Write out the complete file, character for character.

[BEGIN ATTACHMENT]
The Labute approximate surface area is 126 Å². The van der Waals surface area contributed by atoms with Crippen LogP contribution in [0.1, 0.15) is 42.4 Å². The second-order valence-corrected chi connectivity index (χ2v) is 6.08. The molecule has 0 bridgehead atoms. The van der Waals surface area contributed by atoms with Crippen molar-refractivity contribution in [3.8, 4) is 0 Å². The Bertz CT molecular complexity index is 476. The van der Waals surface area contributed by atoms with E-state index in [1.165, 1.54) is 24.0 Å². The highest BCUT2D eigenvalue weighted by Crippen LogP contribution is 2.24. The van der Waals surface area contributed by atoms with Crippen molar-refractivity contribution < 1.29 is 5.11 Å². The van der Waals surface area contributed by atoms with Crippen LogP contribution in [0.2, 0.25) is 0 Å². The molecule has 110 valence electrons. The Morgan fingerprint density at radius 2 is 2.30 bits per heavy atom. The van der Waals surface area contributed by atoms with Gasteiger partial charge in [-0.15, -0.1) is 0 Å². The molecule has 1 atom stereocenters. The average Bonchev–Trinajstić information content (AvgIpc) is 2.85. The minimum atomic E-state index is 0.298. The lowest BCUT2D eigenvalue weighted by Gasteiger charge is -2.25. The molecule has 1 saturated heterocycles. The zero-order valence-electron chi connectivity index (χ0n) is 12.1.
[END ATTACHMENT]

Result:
The Labute approximate surface area is 126 Å². The van der Waals surface area contributed by atoms with Crippen LogP contribution in [0.1, 0.15) is 42.4 Å². The second-order valence-corrected chi connectivity index (χ2v) is 6.08. The molecule has 0 bridgehead atoms. The van der Waals surface area contributed by atoms with Crippen molar-refractivity contribution in [3.8, 4) is 0 Å². The Bertz CT molecular complexity index is 476. The van der Waals surface area contributed by atoms with E-state index in [1.165, 1.54) is 24.0 Å². The highest BCUT2D eigenvalue weighted by Crippen LogP contribution is 2.24. The van der Waals surface area contributed by atoms with Crippen molar-refractivity contribution < 1.29 is 5.11 Å². The van der Waals surface area contributed by atoms with Crippen LogP contribution in [0.2, 0.25) is 0 Å². The molecule has 110 valence electrons. The Morgan fingerprint density at radius 2 is 2.30 bits per heavy atom. The van der Waals surface area contributed by atoms with Gasteiger partial charge in [-0.15, -0.1) is 0 Å². The molecule has 1 atom stereocenters. The average Bonchev–Trinajstić information content (AvgIpc) is 2.85. The minimum atomic E-state index is 0.298. The lowest BCUT2D eigenvalue weighted by Gasteiger charge is -2.25. The molecule has 1 saturated heterocycles. The zero-order valence-electron chi connectivity index (χ0n) is 12.1.